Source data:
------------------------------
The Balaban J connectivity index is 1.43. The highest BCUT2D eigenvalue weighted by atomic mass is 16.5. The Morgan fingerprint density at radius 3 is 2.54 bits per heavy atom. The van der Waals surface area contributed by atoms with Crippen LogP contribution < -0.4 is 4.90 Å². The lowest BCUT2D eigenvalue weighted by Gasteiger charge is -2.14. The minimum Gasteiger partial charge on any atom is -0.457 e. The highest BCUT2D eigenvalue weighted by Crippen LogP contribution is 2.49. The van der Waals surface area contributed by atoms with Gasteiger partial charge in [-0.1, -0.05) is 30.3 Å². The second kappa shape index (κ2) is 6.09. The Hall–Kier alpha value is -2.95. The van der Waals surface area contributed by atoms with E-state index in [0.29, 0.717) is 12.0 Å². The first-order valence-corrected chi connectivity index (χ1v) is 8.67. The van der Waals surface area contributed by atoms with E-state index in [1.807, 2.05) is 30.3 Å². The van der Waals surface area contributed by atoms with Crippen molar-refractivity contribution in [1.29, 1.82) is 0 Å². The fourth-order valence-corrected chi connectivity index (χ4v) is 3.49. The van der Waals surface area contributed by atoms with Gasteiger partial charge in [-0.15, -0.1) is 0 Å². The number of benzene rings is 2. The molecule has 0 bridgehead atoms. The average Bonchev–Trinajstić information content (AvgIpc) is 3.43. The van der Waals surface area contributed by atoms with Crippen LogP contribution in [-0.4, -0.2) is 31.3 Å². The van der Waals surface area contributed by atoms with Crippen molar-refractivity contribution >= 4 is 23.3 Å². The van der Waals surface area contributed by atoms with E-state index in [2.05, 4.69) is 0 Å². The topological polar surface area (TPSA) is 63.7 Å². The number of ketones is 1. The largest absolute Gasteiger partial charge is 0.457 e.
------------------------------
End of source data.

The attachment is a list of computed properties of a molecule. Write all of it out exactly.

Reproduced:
The Balaban J connectivity index is 1.43. The highest BCUT2D eigenvalue weighted by atomic mass is 16.5. The Morgan fingerprint density at radius 3 is 2.54 bits per heavy atom. The van der Waals surface area contributed by atoms with Crippen LogP contribution < -0.4 is 4.90 Å². The lowest BCUT2D eigenvalue weighted by Gasteiger charge is -2.14. The minimum Gasteiger partial charge on any atom is -0.457 e. The highest BCUT2D eigenvalue weighted by Crippen LogP contribution is 2.49. The van der Waals surface area contributed by atoms with Gasteiger partial charge in [-0.1, -0.05) is 30.3 Å². The second kappa shape index (κ2) is 6.09. The Hall–Kier alpha value is -2.95. The van der Waals surface area contributed by atoms with E-state index in [0.29, 0.717) is 12.0 Å². The first-order valence-corrected chi connectivity index (χ1v) is 8.67. The van der Waals surface area contributed by atoms with E-state index in [1.807, 2.05) is 30.3 Å². The van der Waals surface area contributed by atoms with Crippen molar-refractivity contribution in [1.29, 1.82) is 0 Å². The fourth-order valence-corrected chi connectivity index (χ4v) is 3.49. The van der Waals surface area contributed by atoms with Gasteiger partial charge in [-0.15, -0.1) is 0 Å². The number of benzene rings is 2. The molecule has 0 bridgehead atoms. The average Bonchev–Trinajstić information content (AvgIpc) is 3.43. The van der Waals surface area contributed by atoms with Crippen LogP contribution in [-0.4, -0.2) is 31.3 Å². The van der Waals surface area contributed by atoms with Crippen molar-refractivity contribution >= 4 is 23.3 Å². The van der Waals surface area contributed by atoms with E-state index in [2.05, 4.69) is 0 Å². The topological polar surface area (TPSA) is 63.7 Å². The number of ketones is 1. The largest absolute Gasteiger partial charge is 0.457 e.